The Second Edition of An Applied Guide to Research Designs offers researchers in the social and behavioral sciences guidance for selecting the most appropriate research design to apply in their study. Using consistent terminology, the authors visually present a range of research designs used in quantitative, qualitative, and mixed methods to help readers conceptualize, construct, test, and problem solve in their investigation. The Second Edition features revamped and expanded coverage of research designs, new real-world examples and references, a new chapter on action research, and updated ancillaries.

Phenomenological Perspective

Phenomenology, put simply, is the description of an individual’s immediate experience. The phenomenological approach was born out of Edmond Husserl’s philosophical position that the starting point for knowledge was the self’s experience of phenomena, such as one’s conscious perceptions and sensations that arise from life experience. From this philosophy emerged the modern-day phenomenological approach to research with the goal of understanding how individuals construct reality. Researchers use the phenomenological approach when they are interested in exploring the meaning, composition, and core of the lived experience of specific phenomena. The researcher explores the conscious experiences of an individual in an attempt to distill these experiences or get at their essence.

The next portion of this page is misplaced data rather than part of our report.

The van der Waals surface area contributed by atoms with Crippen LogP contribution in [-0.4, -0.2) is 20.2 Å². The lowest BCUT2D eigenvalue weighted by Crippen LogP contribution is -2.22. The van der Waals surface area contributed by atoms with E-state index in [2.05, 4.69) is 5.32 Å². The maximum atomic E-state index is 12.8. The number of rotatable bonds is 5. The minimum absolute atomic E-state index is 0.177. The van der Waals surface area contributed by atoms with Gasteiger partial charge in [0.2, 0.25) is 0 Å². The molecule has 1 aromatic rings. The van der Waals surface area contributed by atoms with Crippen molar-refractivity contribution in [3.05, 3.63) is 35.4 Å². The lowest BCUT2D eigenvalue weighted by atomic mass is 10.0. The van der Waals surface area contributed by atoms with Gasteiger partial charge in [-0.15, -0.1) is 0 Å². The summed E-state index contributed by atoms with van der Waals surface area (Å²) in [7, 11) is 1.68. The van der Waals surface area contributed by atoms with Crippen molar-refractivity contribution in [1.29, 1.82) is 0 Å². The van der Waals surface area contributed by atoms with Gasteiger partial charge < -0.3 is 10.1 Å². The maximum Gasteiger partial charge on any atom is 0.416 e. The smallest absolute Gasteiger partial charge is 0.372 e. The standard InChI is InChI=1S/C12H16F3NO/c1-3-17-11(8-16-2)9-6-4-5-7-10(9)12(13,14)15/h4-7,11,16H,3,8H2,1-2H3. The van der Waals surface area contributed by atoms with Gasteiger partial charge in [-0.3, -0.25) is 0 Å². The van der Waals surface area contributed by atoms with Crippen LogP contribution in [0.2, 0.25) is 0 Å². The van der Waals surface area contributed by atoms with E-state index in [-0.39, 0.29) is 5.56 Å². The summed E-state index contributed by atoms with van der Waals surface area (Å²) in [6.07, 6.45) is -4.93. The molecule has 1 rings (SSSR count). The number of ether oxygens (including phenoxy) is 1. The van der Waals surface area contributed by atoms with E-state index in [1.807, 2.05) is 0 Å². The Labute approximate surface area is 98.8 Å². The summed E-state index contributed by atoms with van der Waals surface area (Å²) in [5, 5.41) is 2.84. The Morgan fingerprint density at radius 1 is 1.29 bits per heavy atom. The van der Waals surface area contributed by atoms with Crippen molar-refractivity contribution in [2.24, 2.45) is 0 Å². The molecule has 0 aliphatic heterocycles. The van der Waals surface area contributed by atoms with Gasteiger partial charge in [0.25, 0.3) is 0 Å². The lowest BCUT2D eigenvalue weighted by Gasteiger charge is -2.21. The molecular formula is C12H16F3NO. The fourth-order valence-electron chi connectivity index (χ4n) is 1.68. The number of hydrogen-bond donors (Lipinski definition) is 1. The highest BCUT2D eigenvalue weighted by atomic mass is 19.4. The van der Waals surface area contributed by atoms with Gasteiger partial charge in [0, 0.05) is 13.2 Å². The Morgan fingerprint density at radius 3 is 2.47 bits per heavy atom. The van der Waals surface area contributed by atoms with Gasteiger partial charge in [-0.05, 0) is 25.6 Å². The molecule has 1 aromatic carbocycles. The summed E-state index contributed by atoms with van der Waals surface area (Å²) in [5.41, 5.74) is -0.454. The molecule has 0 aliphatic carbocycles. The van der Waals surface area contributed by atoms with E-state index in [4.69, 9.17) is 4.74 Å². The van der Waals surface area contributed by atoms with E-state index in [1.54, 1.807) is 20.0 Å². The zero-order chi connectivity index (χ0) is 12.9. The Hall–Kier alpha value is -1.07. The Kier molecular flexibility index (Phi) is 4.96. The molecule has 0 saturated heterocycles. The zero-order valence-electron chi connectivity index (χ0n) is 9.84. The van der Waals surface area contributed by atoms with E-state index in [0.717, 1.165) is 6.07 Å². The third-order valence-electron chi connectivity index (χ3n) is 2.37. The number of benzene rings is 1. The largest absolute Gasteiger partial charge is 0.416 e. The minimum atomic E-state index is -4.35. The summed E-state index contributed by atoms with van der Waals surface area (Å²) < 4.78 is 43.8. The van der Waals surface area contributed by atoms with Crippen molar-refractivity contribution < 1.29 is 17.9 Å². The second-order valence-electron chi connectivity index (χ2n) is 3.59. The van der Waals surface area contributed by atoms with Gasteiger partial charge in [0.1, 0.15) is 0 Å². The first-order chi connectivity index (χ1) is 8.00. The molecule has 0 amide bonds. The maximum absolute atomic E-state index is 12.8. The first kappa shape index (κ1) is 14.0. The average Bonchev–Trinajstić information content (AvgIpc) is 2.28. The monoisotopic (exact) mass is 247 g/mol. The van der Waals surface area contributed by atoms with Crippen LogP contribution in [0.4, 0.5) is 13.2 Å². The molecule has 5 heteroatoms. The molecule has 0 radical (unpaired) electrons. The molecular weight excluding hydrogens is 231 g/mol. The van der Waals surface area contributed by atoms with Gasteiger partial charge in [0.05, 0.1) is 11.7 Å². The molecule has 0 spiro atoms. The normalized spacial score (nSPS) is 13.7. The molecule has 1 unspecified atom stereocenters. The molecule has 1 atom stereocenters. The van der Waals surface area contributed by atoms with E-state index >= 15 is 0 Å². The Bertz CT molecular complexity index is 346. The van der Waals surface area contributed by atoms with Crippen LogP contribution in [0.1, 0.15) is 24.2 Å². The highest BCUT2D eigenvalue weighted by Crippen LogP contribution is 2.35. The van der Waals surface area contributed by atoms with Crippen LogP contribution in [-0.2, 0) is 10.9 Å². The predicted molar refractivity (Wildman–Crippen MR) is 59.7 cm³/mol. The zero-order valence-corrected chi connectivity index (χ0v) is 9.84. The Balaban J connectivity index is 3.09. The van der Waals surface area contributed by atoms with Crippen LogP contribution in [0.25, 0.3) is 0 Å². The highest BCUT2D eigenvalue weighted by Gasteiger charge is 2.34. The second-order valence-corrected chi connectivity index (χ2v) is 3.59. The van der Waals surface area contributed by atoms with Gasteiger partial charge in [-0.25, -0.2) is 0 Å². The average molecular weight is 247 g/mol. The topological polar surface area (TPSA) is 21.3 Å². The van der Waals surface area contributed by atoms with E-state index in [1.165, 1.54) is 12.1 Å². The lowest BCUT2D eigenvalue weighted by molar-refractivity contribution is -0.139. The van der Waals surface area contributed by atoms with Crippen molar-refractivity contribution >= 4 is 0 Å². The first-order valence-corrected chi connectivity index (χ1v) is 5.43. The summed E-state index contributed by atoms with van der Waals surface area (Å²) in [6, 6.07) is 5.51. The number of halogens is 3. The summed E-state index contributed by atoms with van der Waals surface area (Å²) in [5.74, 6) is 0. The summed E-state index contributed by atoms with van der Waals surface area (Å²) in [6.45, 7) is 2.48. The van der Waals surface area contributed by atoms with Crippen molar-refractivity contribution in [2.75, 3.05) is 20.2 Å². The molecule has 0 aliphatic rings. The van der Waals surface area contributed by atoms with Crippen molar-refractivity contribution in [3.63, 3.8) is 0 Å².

Existential Design

The aim is to illuminate the essential general meaning structure of a specific ...

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